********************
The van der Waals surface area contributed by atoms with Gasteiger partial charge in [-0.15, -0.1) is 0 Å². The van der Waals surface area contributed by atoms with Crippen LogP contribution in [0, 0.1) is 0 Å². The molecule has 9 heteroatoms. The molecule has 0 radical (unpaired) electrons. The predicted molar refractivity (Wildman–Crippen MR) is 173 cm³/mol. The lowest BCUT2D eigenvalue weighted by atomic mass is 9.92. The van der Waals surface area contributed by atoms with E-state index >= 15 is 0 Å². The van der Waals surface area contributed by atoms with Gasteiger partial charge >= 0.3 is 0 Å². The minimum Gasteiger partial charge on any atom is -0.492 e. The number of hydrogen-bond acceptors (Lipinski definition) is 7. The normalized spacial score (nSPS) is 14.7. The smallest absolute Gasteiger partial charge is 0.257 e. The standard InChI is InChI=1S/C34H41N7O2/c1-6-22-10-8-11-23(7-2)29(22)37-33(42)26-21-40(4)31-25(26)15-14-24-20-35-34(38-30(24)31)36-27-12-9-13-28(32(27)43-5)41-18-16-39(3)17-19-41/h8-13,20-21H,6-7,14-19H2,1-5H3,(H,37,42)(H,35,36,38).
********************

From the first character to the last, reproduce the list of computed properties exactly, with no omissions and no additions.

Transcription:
The van der Waals surface area contributed by atoms with Gasteiger partial charge in [-0.15, -0.1) is 0 Å². The van der Waals surface area contributed by atoms with Crippen LogP contribution in [0, 0.1) is 0 Å². The molecule has 9 heteroatoms. The molecule has 0 radical (unpaired) electrons. The predicted molar refractivity (Wildman–Crippen MR) is 173 cm³/mol. The lowest BCUT2D eigenvalue weighted by atomic mass is 9.92. The van der Waals surface area contributed by atoms with E-state index >= 15 is 0 Å². The van der Waals surface area contributed by atoms with Gasteiger partial charge >= 0.3 is 0 Å². The minimum Gasteiger partial charge on any atom is -0.492 e. The number of hydrogen-bond acceptors (Lipinski definition) is 7. The normalized spacial score (nSPS) is 14.7. The smallest absolute Gasteiger partial charge is 0.257 e. The standard InChI is InChI=1S/C34H41N7O2/c1-6-22-10-8-11-23(7-2)29(22)37-33(42)26-21-40(4)31-25(26)15-14-24-20-35-34(38-30(24)31)36-27-12-9-13-28(32(27)43-5)41-18-16-39(3)17-19-41/h8-13,20-21H,6-7,14-19H2,1-5H3,(H,37,42)(H,35,36,38).